According to exemplary embodiments, a method of manufacturing also includes attaching retrieval material to at least two legs of the plurality of legs and attaching protection material to at least one of the basket and a proximal portion of the folded single piece. The protection material may be one of a sleeve, a tube, a sheath, a flat sheet, and a slab.
It is to be understood that both the foregoing general description and the following detailed description are exemplary and explanatory only, and are not restrictive of the invention as claimed.
Exemplary embodiments of the present disclosure are illustrated in the accompanying drawings. Wherever possible, the same reference numbers will be used throughout the drawings to refer to the same or like parts.
As shown in
The elongate member 10 may be formed from any biocompatible material known in the art. Such materials may include, but are not limited to, stainless steel (such as 300 and 400 series), cobalt chromium, nickel, titanium, nitinol, thermoforming plastic, polytetrafluoroethylene (“PTFE”), and expanded polytetrafluoroethylene (“ePTFE”). The elongate member 10 may also be a metal coated with a polymer.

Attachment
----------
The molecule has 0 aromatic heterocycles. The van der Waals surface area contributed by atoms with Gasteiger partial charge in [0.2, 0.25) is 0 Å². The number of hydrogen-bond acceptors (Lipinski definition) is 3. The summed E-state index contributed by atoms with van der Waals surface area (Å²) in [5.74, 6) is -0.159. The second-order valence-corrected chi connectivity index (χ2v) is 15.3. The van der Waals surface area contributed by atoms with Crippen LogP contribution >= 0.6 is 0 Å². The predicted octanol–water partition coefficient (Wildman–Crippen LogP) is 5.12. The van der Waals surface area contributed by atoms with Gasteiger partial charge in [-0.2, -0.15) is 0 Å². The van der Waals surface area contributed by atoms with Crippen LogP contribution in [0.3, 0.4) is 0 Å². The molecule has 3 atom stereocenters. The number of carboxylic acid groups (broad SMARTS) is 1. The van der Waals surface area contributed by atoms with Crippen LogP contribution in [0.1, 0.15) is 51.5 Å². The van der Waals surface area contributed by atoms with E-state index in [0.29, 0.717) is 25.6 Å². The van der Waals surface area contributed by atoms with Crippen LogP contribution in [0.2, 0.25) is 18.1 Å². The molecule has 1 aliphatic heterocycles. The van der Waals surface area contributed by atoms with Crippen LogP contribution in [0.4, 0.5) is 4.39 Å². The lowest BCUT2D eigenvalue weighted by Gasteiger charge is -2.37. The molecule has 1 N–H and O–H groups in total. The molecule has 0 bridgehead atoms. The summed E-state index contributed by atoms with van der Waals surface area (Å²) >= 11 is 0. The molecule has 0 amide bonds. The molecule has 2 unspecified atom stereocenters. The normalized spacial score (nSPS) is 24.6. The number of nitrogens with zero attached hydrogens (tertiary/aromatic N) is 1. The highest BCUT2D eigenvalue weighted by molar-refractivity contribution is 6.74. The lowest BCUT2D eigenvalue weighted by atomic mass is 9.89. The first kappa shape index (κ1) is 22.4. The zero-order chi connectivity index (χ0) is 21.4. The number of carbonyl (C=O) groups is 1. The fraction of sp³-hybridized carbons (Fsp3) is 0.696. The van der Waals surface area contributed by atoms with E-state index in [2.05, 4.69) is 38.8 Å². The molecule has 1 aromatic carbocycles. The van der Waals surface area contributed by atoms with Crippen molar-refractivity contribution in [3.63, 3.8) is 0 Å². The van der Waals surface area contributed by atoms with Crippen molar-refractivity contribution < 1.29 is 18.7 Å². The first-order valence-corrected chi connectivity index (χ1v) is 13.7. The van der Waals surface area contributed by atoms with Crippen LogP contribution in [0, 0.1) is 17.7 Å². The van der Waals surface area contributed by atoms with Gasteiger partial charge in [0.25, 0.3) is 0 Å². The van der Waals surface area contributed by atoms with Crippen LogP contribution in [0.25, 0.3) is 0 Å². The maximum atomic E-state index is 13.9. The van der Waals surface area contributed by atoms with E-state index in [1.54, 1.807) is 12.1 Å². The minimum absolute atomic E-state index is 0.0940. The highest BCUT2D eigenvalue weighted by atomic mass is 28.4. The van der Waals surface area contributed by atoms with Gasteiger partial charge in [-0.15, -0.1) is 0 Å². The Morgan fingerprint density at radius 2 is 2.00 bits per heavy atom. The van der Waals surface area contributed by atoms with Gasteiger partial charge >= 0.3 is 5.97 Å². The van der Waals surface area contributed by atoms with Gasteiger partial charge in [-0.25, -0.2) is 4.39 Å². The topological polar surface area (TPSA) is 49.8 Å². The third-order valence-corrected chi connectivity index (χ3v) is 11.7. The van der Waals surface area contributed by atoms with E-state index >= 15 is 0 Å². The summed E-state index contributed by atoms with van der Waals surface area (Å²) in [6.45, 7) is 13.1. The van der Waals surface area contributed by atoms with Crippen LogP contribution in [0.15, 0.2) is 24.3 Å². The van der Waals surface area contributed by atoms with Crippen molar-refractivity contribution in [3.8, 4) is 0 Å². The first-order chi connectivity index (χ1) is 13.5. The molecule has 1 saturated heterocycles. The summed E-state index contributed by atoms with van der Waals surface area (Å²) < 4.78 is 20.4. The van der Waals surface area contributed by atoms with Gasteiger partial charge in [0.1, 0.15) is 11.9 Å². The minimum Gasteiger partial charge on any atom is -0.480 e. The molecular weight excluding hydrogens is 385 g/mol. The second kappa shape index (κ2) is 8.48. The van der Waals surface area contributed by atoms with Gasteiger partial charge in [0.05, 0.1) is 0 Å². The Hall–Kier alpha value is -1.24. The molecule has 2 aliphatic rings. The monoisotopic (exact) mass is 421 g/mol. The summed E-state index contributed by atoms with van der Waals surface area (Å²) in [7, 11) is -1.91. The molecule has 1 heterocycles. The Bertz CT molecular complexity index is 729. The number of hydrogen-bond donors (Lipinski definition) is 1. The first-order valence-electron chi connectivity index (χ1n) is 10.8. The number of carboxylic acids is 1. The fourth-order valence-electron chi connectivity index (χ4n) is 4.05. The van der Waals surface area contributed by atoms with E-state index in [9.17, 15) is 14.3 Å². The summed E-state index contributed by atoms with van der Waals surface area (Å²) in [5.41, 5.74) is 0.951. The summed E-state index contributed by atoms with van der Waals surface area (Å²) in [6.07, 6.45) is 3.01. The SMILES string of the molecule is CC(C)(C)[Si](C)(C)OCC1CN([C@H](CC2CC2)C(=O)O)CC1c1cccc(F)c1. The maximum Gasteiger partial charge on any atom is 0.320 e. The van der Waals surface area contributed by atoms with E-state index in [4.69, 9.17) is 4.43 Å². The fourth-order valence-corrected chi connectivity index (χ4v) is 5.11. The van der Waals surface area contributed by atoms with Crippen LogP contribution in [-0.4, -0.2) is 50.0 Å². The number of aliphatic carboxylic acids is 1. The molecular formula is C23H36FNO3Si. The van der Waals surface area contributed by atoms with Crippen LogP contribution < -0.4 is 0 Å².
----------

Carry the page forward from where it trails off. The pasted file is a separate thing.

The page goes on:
The overall length and diameter of the elongate member 10 may vary depending on the application. For example, a relatively long elongate member 10 may be advantageous for retrieving stones or other calculi deep within the body of the patient. In addition, an elongate member 10 having a relatively small diameter may be advantageous for retrieving stones from restricted passageways within the human urinary tract.
As illustrated in
As shown in